In order to evaluate the influence of soil permeability on soil CO2 flux measurements performed with the dynamic concentration method, several tests were carried out using soils characterized by different permeability values and flow rates. A special device was assembled in the laboratory to create a one-dimensional gas flow through a soil of known permeability. Using the advective-diffusion theory, a physical model to predict soil concentration gradients was also developed. The calculated values of CO2 concentrations at different depths were compared with those measured during the tests and a good agreement was found. Four soils with different gas permeability (3.6 x 10(-2) to 1.23 x 10(2) mu m(2)) were used. The CO2 flux values were varied from 0.1 kg m(-2) d(-1) up to 22 kg m(-2) d(-1). On the basis of these results, a new empirical equation for calculating very accurate soil CO2 flux from dynamic concentration and soil permeability values was proposed. As highlighted by the experimental data, the influence of soil permeability on CO2 flux measurements depends on various factors, of which the flow rate of the suction pump is the most important. Setting low values for the pumping flux (0.4 - 0.8 L min(-1)), the mean error due to soil permeability was lower than 5%. Finally, the method was tested by measuring the CO2 flux in a grid of 48 sampling sites on Vulcano (Aeolian Islands, Italy), and the global error, affecting the CO2 flux measurements in a real application, was evaluated.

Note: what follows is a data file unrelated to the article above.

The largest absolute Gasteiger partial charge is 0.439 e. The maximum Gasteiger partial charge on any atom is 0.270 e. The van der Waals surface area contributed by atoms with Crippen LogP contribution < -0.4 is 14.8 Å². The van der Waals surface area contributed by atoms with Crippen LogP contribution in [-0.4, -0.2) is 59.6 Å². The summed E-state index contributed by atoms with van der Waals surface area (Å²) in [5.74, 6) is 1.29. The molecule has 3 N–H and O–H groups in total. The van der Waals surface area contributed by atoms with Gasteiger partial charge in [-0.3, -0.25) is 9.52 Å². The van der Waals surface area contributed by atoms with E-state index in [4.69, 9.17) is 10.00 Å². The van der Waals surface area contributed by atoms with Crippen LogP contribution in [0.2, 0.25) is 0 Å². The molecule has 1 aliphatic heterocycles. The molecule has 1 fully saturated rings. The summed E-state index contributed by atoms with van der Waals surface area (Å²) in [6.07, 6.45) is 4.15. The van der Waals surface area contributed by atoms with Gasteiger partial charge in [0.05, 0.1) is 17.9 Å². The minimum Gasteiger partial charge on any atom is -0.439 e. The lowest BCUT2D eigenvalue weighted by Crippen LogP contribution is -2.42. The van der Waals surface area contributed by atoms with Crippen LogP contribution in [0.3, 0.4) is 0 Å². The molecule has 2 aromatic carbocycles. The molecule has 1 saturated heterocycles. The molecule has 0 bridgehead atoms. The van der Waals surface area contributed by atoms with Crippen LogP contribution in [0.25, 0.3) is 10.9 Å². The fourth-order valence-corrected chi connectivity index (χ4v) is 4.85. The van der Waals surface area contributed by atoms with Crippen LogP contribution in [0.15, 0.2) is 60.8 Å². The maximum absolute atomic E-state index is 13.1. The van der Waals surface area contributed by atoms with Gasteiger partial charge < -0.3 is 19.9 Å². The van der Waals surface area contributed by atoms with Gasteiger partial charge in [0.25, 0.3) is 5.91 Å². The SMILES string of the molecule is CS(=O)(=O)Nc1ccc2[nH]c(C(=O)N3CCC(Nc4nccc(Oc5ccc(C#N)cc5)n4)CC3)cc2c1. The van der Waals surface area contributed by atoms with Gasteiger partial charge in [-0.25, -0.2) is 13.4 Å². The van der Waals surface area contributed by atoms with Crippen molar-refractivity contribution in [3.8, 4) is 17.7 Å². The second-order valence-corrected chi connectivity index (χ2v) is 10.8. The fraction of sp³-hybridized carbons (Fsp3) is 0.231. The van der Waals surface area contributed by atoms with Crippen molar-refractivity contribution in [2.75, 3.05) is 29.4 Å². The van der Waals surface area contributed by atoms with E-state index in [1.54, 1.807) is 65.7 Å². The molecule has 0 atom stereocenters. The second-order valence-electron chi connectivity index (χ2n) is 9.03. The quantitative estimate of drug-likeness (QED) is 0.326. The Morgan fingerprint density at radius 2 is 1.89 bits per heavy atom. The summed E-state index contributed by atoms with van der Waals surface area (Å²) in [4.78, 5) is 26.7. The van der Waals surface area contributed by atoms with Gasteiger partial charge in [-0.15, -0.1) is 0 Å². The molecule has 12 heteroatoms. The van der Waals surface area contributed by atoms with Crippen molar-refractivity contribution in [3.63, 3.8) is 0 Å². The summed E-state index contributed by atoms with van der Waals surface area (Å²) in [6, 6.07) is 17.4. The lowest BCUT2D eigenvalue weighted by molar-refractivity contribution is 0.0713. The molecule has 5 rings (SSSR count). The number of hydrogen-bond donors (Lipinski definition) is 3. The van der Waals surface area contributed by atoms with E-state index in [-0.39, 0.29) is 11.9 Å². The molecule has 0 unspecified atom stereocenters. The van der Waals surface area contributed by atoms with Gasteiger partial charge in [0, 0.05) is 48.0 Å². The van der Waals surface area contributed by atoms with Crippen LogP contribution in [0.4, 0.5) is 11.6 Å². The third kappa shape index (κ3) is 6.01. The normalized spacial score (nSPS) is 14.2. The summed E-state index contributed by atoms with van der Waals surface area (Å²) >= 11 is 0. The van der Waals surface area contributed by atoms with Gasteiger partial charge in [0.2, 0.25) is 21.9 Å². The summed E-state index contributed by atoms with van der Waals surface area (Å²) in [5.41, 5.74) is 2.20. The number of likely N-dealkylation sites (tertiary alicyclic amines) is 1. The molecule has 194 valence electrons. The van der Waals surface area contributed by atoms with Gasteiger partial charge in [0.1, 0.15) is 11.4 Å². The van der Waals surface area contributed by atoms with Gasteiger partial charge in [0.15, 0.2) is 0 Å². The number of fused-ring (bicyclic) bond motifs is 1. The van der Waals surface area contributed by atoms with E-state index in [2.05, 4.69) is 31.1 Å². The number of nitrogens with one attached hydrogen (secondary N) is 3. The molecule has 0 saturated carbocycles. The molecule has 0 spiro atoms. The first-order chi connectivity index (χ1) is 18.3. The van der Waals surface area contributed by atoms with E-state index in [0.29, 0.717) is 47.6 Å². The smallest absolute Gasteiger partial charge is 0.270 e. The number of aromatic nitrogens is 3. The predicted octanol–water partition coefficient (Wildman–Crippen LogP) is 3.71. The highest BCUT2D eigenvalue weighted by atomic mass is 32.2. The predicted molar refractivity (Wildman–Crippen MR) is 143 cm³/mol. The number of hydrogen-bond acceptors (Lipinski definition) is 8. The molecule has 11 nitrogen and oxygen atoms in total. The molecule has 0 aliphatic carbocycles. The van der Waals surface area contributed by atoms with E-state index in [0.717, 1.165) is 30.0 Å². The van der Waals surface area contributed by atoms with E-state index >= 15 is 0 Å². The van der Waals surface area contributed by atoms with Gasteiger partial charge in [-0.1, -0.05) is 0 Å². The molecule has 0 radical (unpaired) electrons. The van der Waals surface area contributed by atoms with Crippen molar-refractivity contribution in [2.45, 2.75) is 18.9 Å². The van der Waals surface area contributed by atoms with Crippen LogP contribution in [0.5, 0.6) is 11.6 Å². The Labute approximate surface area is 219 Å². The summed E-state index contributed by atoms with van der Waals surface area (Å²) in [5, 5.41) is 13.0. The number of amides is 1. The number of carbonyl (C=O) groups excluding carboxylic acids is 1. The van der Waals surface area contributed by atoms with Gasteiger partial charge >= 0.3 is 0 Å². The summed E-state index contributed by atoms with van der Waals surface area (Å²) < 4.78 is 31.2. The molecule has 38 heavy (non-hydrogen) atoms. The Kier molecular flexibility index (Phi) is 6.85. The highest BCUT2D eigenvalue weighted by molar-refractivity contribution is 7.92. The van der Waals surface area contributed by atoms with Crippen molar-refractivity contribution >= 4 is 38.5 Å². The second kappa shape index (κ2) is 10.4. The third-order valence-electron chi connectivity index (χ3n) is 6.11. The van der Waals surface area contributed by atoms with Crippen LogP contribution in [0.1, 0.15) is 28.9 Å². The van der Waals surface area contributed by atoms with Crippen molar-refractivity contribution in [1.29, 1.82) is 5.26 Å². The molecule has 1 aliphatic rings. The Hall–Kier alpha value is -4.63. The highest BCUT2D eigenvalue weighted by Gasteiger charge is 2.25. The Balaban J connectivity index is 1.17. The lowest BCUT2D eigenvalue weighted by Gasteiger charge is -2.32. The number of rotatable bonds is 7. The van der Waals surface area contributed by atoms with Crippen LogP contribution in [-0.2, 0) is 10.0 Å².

|Numero di pagine||9|
|Rivista||JOURNAL OF GEOPHYSICAL RESEARCH. SOLID EARTH|
|Stato di pubblicazione||Published - 2006|
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